Last Updated May 17, 2010 4:30 PM EDT
But considering the popularity of right-wing talk radio for the daily commute, maybe these stations are missing out on a potential audience. I can see a market for a fast-paced, balanced news hour targeted at drivetime on commercial radio -- challenging National Public Radio (NPR) on turf it has long owned. It may not earn number-one ratings, but it might retain some listeners now tuning out of commercial radio entirely. And it would offer an alternative many commuters -- stuck in their cars and scanning sound-alike formats -- would take.
News and public affairs blocks were once common at maximum in-car times such as 8 to 9 a.m., and 5 to 6 p.m. Most of that's gone. Today, according to the Media Access Project, 25 percent of broadcast stations offer no local news or public affairs programming at all. Top 40 stations such as Long Island's WBLI do maintain a vestige of their once strong news commitment, but not at a time when anyone (let alone motorists) is actually listening.
WBLI, a Cox station with top drivetime ratings, runs "Plugged in to Long Island" (ex-Governor Pataki has been on, along with the county executive) from 6 a.m. to 7 a.m. Sunday morning -- a total dead zone. Morning commuters five days a week get "Dana, Randy and Drew," a show that keeps up on the latest Britney spottings and runs domestic sting operations called "To Catch a Cheater."
Jeremy Rice, WBLI's program director, points out that many of his competitors are automated, while his drivetime shows are locally originated and refer frequently to Long Island locations (especially malls). "We still feel it is part of our duty to be a Long Island radio station and serve the community," he said. "We run [public service announcements] for local events such as benefits for muscular dystrophy all through the day."
Led by major owner Clear Channel, radio has tightened up formats and jettisoned both local programming and most forms of news. One result of that has been a defection from commercial radio listening in favor of satellite, iPods and podcasts. A last bastion for objectively produced drivetime news is NPR. According to senior manager Anna Christopher, NPR pulls in 13.3 million listeners weekly for "Morning Edition" and 12.4 million for the afternoon "All Things Considered." "The audiences are huge, and because the shows are on when people are starting or ending their days, a lot are listening in their cars," she told me.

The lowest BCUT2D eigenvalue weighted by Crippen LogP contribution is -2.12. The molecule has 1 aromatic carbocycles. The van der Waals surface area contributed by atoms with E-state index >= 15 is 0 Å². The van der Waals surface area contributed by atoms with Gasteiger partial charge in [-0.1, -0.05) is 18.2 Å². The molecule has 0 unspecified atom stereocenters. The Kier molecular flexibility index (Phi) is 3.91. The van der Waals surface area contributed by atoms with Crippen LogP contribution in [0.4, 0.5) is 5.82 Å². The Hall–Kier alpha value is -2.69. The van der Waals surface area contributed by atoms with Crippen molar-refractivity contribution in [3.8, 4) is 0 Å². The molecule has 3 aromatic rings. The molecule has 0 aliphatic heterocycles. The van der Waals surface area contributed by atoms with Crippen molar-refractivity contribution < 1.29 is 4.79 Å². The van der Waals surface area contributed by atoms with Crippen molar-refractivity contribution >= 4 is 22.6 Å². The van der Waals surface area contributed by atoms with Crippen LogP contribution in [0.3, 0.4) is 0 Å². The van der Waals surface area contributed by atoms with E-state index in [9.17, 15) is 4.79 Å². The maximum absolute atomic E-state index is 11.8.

According to NPR spokeswoman Dana Rehm, 67 percent of "All Things Considered" listeners are tuned in "out of the home," a category that overwhelmingly favors car radios. ("Morning Edition" has 37 percent "out of home" listeners because many people tune in over breakfast.)
It's not all serious discussion of the European economy on NPR, of course. Just as NYT media critic David Carr notes the dumbing down of online headline writing in search of traffic numbers, many of NPR's listeners get turned on by the network's coverage of celebrities and other fluff. The most popular story on NPR when I checked was "Plummeting Marijuana Prices Create A Panic In Calif." A primetime radio news show would have to recognize that trend and create fast-paced programming.
The abandonment of prime-time news and public affairs accelerated after the FCC stopped observing the 1949-enacted Fairness Doctrine (asking for differing points of view and some commitment to the public discourse) in 1985. My twin brother had a brief career as a radio newsman in the mid-1970s (working at the first station to employ Howard Stern), when even 24-hour rock stations ran news blocks. He bailed out for print when it became plain that the handwriting was on the wall. "By the time I wrote a story on it in the 1980s for the Columbia Journalism Review, the profession had already taken a nose dive," he said. "Now, it's dead."
There are just 27 commercial stations in the U.S. with all-news formats in 2010, according to a new "state of the media" report from the Pew Project for Excellence in Journalism.
Congress attempted to bring the Fairness Doctrine back in 1988, but failed to override a Ronald Reagan veto. Public affairs discussion, of course, does make it into prime time -- in the form of right-wing talk. According to communications law scholar Steve Rendell, "The most extreme change [post-Doctrine] has been in the immense volume of unanswered conservative opinion heard on the airwaves, especially on talk radio."
The left-leaning Air America broadcast network was an attempt to counter that trend, but folded early this year after failing to find a large drivetime audience. The evidence suggests that some drivers like to pound the steering wheel on the way to and from work, and Air America (which tended to long, windy and arcane discussions of health policy) just didn't stir them up enough. But maybe there's an audience for people who want to nod thoughtfully.